TORONTO – The mother of two young girls who were hit by stray bullets at a Toronto playground last month called Monday for better education and community support programs, not increased police presence, to curb gun violence in the city.
Toronto must reduce the number of young people who turn to crime, Stacey King said at a meeting of the city’s board of health where ongoing research into community violence was being discussed.
“Too many young kids are dying, too many young kids have access to guns,” King said. “We need to put a stop to this. When is this going to stop?”
The June 14 shooting that sent King’s five and nine-year-old daughters to hospital was just one in a string of high-profile gun crimes this spring and summer that has led to increased calls for the municipal, provincial and federal governments to take action.
Toronto police Chief Mark Saunders announced last week that 200 frontline officers will be added to the night shift over the course of the summer in an effort to deal with gun violence. Officers will not “saturate” certain neighbourhoods, but will be sent where they are needed, Saunders said.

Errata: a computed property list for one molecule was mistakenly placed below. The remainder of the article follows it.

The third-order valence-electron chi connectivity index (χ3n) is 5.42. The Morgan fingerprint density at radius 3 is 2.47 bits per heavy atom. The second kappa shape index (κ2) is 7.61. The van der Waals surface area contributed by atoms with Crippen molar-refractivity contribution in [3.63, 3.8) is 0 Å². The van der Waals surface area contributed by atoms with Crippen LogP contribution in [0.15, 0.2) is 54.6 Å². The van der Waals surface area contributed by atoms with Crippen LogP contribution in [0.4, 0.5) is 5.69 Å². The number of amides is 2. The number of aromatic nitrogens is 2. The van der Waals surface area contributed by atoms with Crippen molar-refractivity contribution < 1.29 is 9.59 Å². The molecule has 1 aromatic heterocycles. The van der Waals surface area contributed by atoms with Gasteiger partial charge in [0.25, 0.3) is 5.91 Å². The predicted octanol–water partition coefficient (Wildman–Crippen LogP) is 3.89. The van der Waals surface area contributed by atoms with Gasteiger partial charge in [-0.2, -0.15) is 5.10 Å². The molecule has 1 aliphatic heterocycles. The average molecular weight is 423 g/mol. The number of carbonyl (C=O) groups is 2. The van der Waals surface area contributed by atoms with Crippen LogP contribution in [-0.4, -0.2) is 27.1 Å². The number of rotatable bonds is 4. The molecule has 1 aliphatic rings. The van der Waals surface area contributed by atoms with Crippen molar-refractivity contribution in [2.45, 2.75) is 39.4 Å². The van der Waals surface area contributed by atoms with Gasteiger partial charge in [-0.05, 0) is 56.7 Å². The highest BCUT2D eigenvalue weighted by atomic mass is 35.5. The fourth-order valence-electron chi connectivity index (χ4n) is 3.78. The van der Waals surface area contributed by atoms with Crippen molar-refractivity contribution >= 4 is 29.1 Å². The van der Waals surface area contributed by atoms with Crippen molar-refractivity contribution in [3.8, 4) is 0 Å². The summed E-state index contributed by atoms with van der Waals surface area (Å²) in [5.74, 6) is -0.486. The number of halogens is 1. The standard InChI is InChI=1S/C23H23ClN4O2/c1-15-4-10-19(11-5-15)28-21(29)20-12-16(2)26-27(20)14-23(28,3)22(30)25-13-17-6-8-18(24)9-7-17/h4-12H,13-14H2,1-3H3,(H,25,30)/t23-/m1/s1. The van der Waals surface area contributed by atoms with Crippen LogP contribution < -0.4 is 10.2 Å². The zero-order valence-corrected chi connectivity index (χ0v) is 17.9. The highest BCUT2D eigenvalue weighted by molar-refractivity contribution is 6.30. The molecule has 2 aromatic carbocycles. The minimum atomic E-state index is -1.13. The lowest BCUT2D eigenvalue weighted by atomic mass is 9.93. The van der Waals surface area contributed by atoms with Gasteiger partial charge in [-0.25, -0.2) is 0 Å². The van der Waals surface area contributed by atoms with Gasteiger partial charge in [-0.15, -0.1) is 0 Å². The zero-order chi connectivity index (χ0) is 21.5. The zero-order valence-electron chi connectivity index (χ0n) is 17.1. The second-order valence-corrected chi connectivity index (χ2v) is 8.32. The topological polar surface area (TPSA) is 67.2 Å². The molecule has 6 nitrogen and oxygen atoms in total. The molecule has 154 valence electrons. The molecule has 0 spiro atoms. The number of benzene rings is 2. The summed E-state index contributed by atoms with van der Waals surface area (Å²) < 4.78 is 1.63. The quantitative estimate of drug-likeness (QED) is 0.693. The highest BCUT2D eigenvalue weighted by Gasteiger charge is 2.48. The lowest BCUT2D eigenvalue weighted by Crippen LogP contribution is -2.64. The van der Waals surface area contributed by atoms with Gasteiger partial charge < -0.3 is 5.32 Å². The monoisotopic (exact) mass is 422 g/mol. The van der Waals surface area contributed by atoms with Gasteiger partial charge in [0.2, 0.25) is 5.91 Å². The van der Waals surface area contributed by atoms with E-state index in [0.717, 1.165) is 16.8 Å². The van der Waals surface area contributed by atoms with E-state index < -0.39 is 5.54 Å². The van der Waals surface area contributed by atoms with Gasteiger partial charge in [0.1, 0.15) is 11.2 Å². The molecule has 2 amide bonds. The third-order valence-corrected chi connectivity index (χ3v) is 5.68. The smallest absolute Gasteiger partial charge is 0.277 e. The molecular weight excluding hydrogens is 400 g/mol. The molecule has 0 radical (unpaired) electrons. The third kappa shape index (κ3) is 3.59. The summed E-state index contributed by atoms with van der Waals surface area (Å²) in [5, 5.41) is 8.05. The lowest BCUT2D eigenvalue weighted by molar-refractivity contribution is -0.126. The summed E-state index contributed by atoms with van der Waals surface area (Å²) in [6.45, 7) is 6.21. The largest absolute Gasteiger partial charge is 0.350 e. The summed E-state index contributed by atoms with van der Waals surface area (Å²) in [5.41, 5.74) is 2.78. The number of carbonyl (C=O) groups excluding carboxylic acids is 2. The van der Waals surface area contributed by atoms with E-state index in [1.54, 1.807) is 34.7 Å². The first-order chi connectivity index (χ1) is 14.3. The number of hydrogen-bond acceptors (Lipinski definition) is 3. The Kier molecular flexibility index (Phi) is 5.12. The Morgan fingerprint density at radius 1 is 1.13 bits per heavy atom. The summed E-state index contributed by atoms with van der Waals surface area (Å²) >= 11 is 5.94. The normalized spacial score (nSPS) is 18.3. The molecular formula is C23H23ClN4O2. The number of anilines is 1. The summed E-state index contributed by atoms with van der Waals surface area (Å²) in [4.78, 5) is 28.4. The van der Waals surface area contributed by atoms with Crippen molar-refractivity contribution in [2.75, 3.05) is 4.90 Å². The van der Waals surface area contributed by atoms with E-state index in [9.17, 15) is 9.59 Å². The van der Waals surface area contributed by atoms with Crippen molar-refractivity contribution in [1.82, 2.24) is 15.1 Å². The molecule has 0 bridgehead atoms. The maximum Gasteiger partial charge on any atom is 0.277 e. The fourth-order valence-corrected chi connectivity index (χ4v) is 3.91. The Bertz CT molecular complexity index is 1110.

“It’s about being focused and strategic in our deployment,” he said. “This is not about turning communities upside down. That will never be the intention.”
Toronto Mayor John Tory also recently announced that at least part of $15 million earmarked for efforts to curb gun violence would be going to community programs aimed at preventing youth from joining gangs.
Police data shows gun violence has killed 27 people and injured 82 so far in 2018, compared with 17 deaths and 80 injuries at this time last year.
“My kids are suffering from this,” King said. “My five-year-old got shot in the stomach … Do you want to know what she said to me that day? ‘Mommy am I going to die?’ For a five-year-old to know that, that is so wrong.”
Officials need to look at the reasons why some youth pick up guns and others don’t, King told the 11 city councillors on the board of health.
Children should be taught about issues that lie at the root of gun violence — including bullying and mental health — by Grade 3, King said.
“We have to have more mentorship programs, we have to have more resources, we have to have more jobs for youth, we have to have more trades for them,” she said. “For (people) to say they want more cops … this is not going to put a stop to it. Having more cops is just going to cause more problems.”
The board of health heard several submissions from support workers and concerned citizens as it considered a progress report on research into community violence.
The research, begun in March, examines the extent to which people who live in the city are exposed to violence and how it affects their mental and physical health, a report by city staff said.
The project will seek out “effective evidence-informed interventions” to mitigate community violence and its health effects. Research findings will be brought to the board of health by late 2019, staff said.
— with files from Nicole Thompson.